Statistical analysis

Data were analyzed by Student's t-test or one-way ANOVA followed by post-hoc comparisons (Student-Newman-Keuls approach), using the Statistical Package for Social Sciences version 8.0 (SPSS Inc., Chicago, IL).

Results

Lrrk2 knockdown attenuates LPS-induced inflammatory responses in microglia

As a first step in examining the role of Lrrk2 in microglia, we developed stable murine Lrrk2 knockdown (Lrrk2-KD) microglia. For this, we infected BV-2 microglia with lentiviral particles encoding shRNAs targeting Lrrk2 or a non-targeting control shRNA. We chose two Lrrk2-KD clones and two control clones for these experiments. Lrrk2 mRNA and proteins levels were dramatically reduced in Lrrk2-KD microglia (Fig. 1A). We then analyzed the expression of the proinflammatory mediators TNF-α, IL-1β, and iNOS following LPS treatment. In Lrrk2-KD clones, TNF-α and IL-6 secretion was significantly decreased at 3 and 24 hours compared to untransfected parental (−) cells and control clones (Fig. 1B). iNOS protein expression and NO production (detected as NO-derived nitrite by 48 hours after activation) were also significantly reduced in Lrrk2-KD clones at 24 and 48 hours (Fig. 1C, 1D). Consistent with the results, a qRT-PCR analysis showed that LPS (100 ng/mL)-induced expression of IL-1β, IL-6, and iNOS mRNA was dramatically reduced in Lrrk2-KD clones at 3 and 9 hours (Fig. 1E). A significant decrease in TNF-α mRNA expression was only detected at 3 hours since its expression reduced to the basal level at 9 hours (Fig. 1E). We further examined whether Lrrk2 affects other TLR receptors that have potentials to induce inflammatory response in BV-2 microglia [29]. Using agonists for TLR2 (lipoteichoic acid, LTA, 10 µg/ml), TLR-7/8 (CL097, 500 ng/ml), and TLR-9 (ODN1668, 500 ng/ml), we found that Lrrk2-KD could regulate inflammatory responses mediated by these TLRs since nitric oxide production induced by these TLR agonists were significantly reduced in Lrrk2 KD clones (Fig. 1F–H). Similar results were obtained in Drosophila LRRK (dLRRK) loss-of-function mutant, LRRKP1 [30]: mRNA expression of antimicrobial proteins, attacin A and diptericin, was significantly reduced in LRRKP1 compared to wild type Drosophila at 5-, or 30-days (Figure S1). Taken together, these results indicate that LRRK2 is a positive regulator of inflammation.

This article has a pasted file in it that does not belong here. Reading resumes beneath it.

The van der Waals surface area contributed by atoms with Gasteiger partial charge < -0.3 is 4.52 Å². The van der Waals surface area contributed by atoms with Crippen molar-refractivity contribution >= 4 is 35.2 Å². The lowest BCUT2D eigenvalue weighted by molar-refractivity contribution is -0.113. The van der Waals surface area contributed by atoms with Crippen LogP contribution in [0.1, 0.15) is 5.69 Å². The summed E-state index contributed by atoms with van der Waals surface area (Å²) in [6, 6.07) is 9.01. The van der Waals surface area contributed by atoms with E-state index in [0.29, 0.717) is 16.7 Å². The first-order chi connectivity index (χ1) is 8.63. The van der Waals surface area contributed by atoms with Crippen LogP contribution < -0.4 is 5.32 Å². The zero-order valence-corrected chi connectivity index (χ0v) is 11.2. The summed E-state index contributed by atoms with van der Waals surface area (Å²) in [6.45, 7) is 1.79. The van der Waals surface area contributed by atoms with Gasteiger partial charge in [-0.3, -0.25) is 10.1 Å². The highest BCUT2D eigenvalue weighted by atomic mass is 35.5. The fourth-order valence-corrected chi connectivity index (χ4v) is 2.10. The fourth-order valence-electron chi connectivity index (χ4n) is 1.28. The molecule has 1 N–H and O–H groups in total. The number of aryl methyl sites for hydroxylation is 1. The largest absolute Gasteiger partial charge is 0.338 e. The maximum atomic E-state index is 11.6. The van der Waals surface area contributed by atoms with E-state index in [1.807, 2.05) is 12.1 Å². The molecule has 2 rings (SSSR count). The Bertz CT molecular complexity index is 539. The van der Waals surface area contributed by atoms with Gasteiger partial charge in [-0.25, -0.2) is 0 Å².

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Figure 1. Attenuation of inflammatory responses in Lrrk2-KD microglia.

(A) BV-2 microglia were infected with lentivirus expressing non-targeted (Con) or Lrrk2-targeted shRNA (KD). Two stable clones of each group were selected. Expression levels of Lrrk2 mRNA and protein were analyzed by qRT-PCR (left) and Western blotting (right), respectively. Parental (−), con, and KD cells were treated with or without 100 ng/mL LPS (B–E), 10 µg/mL LTA (F), 500 ng/mL CL097 (G), or 500 ng/ml ODN1668 (H) for indicated times (B, D, E), 12 h (C), 24 h (F), or 48 h (G, H). (B) TNF-α and IL-6 secretion into the culture medium were analyzed by ELISA. (C, D, F–H) iNOS protein expression was assayed by Western blotting (C), and NO release was measured using the Griess reagent, as described in Materials and Methods (D, F–H). (E) TNF-α, IL-1β, IL-6 and iNOS mRNA levels were analyzed by qRT-PCR. Gapdh mRNA and α-tubulin protein levels were analyzed as internal controls for qRT-PCR and Western blotting, respectively. Values are means ± SEMs (*p<0.05, **p<0.01 vs. control). Data are representative of at least three independent experiments unless indicated otherwise.

https://doi.org/10.1371/journal.pone.0034693.g001

Lrrk2 knockdown specifically attenuates LPS-induced activation of p38 MAPK, but not JNK or ERK